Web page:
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Tiresias: The Ancient Mediterranean Religions Source Database



5629
Euripides, Iphigenia Among The Taurians, 1250-1283
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nanBut when Themis, whom of yore Earth, her fruitful mother, bore, From her hallow'd seat he drove, Earth to avenge her daughter strove, Forming visions of the night, Which, in rapt dreams hovering light, All that Time's dark volumes hold Might to mortal sense unfold, When in midnight's sable shades Sleep the silent couch invades: Thus did Earth her vengeance boast. His prophetic honours lost, Royal Phoebus speeds his flight To Olympus, on whose height At the throne of Zeus he stands, Stretching forth his little hands, Suppliant that the Pythian shrine Feel no more the wrath divine; That the goddess he appease; That her nightly visions cease. Zeus with smiles beheld his son Early thus address his throne, Suing with ambitious pride O'er the rich shrine to preside; He, assenting, bow'd his head. Straight the nightly visions fled; And prophetic dreams no more Hover'd slumbering mortals o'er: Now to Phoebus given again, All his honours pure remain; Votaries distant regions send His frequented throne to attend: And the firm decrees of fate On his faithful voice await. (A MESSENGER enters.)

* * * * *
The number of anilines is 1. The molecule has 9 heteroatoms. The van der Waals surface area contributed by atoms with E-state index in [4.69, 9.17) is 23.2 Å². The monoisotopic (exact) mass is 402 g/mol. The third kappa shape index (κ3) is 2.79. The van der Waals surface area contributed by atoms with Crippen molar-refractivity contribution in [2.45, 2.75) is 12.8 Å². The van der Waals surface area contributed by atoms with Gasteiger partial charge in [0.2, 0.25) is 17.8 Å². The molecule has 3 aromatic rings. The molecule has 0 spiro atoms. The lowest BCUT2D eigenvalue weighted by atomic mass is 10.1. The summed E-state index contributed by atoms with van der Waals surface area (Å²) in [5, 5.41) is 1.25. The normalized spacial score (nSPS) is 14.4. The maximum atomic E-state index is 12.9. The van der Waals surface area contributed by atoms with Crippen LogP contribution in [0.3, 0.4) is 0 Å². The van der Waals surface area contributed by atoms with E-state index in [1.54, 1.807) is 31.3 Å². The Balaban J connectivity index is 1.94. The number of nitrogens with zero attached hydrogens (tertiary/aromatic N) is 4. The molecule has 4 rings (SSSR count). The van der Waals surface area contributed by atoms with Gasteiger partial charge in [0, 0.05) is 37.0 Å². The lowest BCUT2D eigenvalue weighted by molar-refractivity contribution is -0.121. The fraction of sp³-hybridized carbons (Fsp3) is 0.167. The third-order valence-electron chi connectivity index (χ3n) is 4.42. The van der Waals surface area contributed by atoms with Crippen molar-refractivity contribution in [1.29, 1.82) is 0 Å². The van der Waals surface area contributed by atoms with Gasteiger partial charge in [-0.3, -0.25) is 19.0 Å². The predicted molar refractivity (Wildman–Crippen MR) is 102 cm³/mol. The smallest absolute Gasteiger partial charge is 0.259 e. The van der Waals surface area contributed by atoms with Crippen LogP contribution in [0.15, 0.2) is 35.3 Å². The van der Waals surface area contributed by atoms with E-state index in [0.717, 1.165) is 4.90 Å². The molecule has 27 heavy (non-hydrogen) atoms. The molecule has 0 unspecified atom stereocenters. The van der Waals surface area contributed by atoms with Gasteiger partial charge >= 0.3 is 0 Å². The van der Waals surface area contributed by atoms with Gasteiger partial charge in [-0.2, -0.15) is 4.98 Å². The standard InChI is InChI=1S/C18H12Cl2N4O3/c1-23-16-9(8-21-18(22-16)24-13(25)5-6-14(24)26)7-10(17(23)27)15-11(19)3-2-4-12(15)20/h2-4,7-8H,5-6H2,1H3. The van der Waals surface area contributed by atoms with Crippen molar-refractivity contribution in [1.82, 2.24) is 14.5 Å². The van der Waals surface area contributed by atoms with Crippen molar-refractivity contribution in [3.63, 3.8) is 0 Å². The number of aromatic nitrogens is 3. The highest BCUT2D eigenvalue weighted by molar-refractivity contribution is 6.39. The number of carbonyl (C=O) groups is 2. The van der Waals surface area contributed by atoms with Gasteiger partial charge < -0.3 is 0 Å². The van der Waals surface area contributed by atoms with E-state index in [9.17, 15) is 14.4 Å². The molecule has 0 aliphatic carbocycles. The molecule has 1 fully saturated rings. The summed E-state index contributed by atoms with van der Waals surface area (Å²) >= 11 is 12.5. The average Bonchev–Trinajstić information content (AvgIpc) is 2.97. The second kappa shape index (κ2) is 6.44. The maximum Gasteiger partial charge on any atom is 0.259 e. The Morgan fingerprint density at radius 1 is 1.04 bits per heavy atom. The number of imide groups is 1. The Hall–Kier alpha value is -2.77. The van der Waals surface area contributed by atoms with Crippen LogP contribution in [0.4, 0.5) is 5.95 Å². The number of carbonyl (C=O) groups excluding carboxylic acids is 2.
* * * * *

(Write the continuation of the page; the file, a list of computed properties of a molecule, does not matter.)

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Intertexts (texts cited often on the same page as the searched text):

13 results
1. Hebrew Bible, Deuteronomy, 18.10, 18.14 (9th cent. BCE - 3rd cent. BCE)

18.14. כִּי הַגּוֹיִם הָאֵלֶּה אֲשֶׁר אַתָּה יוֹרֵשׁ אוֹתָם אֶל־מְעֹנְנִים וְאֶל־קֹסְמִים יִשְׁמָעוּ וְאַתָּה לֹא כֵן נָתַן לְךָ יְהוָה אֱלֹהֶיךָ׃ 18.10. There shall not be found among you any one that maketh his son or his daughter to pass through the fire, one that useth divination, a soothsayer, or an enchanter, or a sorcerer," 18.14. For these nations, that thou art to dispossess, hearken unto soothsayers, and unto diviners; but as for thee, the LORD thy God hath not suffered thee so to do."
2. Hebrew Bible, 2 Kings, 17.17 (8th cent. BCE - 5th cent. BCE)

17.17. וַיַּעֲבִירוּ אֶת־בְּנֵיהֶם וְאֶת־בְּנוֹתֵיהֶם בָּאֵשׁ וַיִּקְסְמוּ קְסָמִים וַיְנַחֵשׁוּ וַיִּתְמַכְּרוּ לַעֲשׂוֹת הָרַע בְּעֵינֵי יְהוָה לְהַכְעִיסוֹ׃ 17.17. and they caused their sons and their daughters to pass through the fire, and used divination and enchantments, and gave themselves over to do that which was evil in the sight of the LORD, to provoke Him;"
3. Homer, Iliad, 15.87-15.95, 20.4-20.6 (8th cent. BCE - 7th cent. BCE)